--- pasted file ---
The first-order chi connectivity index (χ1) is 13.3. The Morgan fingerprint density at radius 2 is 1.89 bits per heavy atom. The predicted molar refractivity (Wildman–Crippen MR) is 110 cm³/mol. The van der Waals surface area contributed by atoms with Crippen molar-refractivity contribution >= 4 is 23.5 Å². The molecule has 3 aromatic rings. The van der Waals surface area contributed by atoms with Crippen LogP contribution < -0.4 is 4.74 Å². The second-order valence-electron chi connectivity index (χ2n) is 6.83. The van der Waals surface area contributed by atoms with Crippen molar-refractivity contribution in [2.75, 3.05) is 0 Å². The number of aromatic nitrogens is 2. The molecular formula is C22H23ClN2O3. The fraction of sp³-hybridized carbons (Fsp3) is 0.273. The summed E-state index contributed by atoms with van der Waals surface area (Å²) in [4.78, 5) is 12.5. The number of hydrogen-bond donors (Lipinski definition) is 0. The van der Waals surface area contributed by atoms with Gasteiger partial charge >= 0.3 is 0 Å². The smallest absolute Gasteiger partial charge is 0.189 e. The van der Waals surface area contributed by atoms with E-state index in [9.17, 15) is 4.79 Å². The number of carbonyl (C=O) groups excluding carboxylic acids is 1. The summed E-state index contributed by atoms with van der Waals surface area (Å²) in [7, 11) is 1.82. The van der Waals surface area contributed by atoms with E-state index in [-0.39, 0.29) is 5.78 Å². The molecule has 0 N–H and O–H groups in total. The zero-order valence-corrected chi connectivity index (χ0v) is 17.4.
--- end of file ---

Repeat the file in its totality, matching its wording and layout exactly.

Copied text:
The first-order chi connectivity index (χ1) is 13.3. The Morgan fingerprint density at radius 2 is 1.89 bits per heavy atom. The predicted molar refractivity (Wildman–Crippen MR) is 110 cm³/mol. The van der Waals surface area contributed by atoms with Crippen molar-refractivity contribution >= 4 is 23.5 Å². The molecule has 3 aromatic rings. The van der Waals surface area contributed by atoms with Crippen LogP contribution < -0.4 is 4.74 Å². The second-order valence-electron chi connectivity index (χ2n) is 6.83. The van der Waals surface area contributed by atoms with Crippen molar-refractivity contribution in [2.75, 3.05) is 0 Å². The number of aromatic nitrogens is 2. The molecular formula is C22H23ClN2O3. The fraction of sp³-hybridized carbons (Fsp3) is 0.273. The summed E-state index contributed by atoms with van der Waals surface area (Å²) in [4.78, 5) is 12.5. The number of hydrogen-bond donors (Lipinski definition) is 0. The van der Waals surface area contributed by atoms with Gasteiger partial charge >= 0.3 is 0 Å². The smallest absolute Gasteiger partial charge is 0.189 e. The van der Waals surface area contributed by atoms with E-state index in [9.17, 15) is 4.79 Å². The number of carbonyl (C=O) groups excluding carboxylic acids is 1. The summed E-state index contributed by atoms with van der Waals surface area (Å²) in [7, 11) is 1.82. The van der Waals surface area contributed by atoms with E-state index in [-0.39, 0.29) is 5.78 Å². The molecule has 0 N–H and O–H groups in total. The zero-order valence-corrected chi connectivity index (χ0v) is 17.4.